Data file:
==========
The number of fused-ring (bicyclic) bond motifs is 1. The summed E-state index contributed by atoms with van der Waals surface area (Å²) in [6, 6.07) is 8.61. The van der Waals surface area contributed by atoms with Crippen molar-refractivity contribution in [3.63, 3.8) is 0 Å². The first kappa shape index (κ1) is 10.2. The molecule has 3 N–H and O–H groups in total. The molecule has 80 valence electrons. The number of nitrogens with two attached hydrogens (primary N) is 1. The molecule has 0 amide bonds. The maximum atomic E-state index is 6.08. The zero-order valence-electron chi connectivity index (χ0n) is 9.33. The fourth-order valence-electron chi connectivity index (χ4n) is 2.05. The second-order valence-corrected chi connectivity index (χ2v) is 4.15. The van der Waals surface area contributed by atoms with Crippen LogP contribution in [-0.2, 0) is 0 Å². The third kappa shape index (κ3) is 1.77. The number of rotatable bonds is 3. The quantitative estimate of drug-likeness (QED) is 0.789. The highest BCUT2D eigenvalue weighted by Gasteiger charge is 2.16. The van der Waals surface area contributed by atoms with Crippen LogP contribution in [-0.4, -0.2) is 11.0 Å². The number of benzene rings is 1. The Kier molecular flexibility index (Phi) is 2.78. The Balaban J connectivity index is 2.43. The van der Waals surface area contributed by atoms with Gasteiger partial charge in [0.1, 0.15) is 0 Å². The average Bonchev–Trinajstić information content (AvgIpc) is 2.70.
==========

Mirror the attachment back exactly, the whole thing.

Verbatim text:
The number of fused-ring (bicyclic) bond motifs is 1. The summed E-state index contributed by atoms with van der Waals surface area (Å²) in [6, 6.07) is 8.61. The van der Waals surface area contributed by atoms with Crippen molar-refractivity contribution in [3.63, 3.8) is 0 Å². The first kappa shape index (κ1) is 10.2. The molecule has 3 N–H and O–H groups in total. The molecule has 80 valence electrons. The number of nitrogens with two attached hydrogens (primary N) is 1. The molecule has 0 amide bonds. The maximum atomic E-state index is 6.08. The zero-order valence-electron chi connectivity index (χ0n) is 9.33. The fourth-order valence-electron chi connectivity index (χ4n) is 2.05. The second-order valence-corrected chi connectivity index (χ2v) is 4.15. The van der Waals surface area contributed by atoms with Crippen LogP contribution in [-0.2, 0) is 0 Å². The third kappa shape index (κ3) is 1.77. The number of rotatable bonds is 3. The quantitative estimate of drug-likeness (QED) is 0.789. The highest BCUT2D eigenvalue weighted by Gasteiger charge is 2.16. The van der Waals surface area contributed by atoms with Crippen LogP contribution in [-0.4, -0.2) is 11.0 Å². The number of benzene rings is 1. The Kier molecular flexibility index (Phi) is 2.78. The Balaban J connectivity index is 2.43. The van der Waals surface area contributed by atoms with Gasteiger partial charge in [0.1, 0.15) is 0 Å². The average Bonchev–Trinajstić information content (AvgIpc) is 2.70.